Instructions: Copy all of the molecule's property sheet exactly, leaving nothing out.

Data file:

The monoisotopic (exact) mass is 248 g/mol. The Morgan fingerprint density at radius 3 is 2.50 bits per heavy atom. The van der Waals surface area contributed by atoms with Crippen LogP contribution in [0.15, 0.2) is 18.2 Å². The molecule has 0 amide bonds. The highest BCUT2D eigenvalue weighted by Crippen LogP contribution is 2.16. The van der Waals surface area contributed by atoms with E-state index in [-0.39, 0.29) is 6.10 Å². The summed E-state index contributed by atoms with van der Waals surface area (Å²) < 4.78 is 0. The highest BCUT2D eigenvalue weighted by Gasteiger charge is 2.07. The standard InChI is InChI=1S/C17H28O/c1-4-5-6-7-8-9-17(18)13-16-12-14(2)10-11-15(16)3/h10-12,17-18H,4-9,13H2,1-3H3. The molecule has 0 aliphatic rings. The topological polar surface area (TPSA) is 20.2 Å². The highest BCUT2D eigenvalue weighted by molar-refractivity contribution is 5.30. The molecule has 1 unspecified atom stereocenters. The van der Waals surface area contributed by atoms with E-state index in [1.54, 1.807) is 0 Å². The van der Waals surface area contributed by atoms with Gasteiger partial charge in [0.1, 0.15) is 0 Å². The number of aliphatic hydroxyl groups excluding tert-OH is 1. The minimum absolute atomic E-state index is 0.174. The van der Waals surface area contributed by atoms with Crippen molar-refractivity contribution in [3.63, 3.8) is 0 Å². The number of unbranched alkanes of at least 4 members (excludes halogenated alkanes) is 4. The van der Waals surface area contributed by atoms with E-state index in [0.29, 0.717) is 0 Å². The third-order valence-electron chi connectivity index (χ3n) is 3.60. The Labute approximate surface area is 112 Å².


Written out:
The monoisotopic (exact) mass is 248 g/mol. The Morgan fingerprint density at radius 3 is 2.50 bits per heavy atom. The van der Waals surface area contributed by atoms with Crippen LogP contribution in [0.15, 0.2) is 18.2 Å². The molecule has 0 amide bonds. The highest BCUT2D eigenvalue weighted by Crippen LogP contribution is 2.16. The van der Waals surface area contributed by atoms with E-state index in [-0.39, 0.29) is 6.10 Å². The summed E-state index contributed by atoms with van der Waals surface area (Å²) < 4.78 is 0. The highest BCUT2D eigenvalue weighted by Gasteiger charge is 2.07. The standard InChI is InChI=1S/C17H28O/c1-4-5-6-7-8-9-17(18)13-16-12-14(2)10-11-15(16)3/h10-12,17-18H,4-9,13H2,1-3H3. The molecule has 0 aliphatic rings. The topological polar surface area (TPSA) is 20.2 Å². The highest BCUT2D eigenvalue weighted by molar-refractivity contribution is 5.30. The molecule has 1 unspecified atom stereocenters. The van der Waals surface area contributed by atoms with E-state index in [1.54, 1.807) is 0 Å². The van der Waals surface area contributed by atoms with Gasteiger partial charge in [0.1, 0.15) is 0 Å². The number of aliphatic hydroxyl groups excluding tert-OH is 1. The minimum absolute atomic E-state index is 0.174. The van der Waals surface area contributed by atoms with Crippen molar-refractivity contribution in [3.63, 3.8) is 0 Å². The number of unbranched alkanes of at least 4 members (excludes halogenated alkanes) is 4. The van der Waals surface area contributed by atoms with E-state index in [0.29, 0.717) is 0 Å². The third-order valence-electron chi connectivity index (χ3n) is 3.60. The Labute approximate surface area is 112 Å².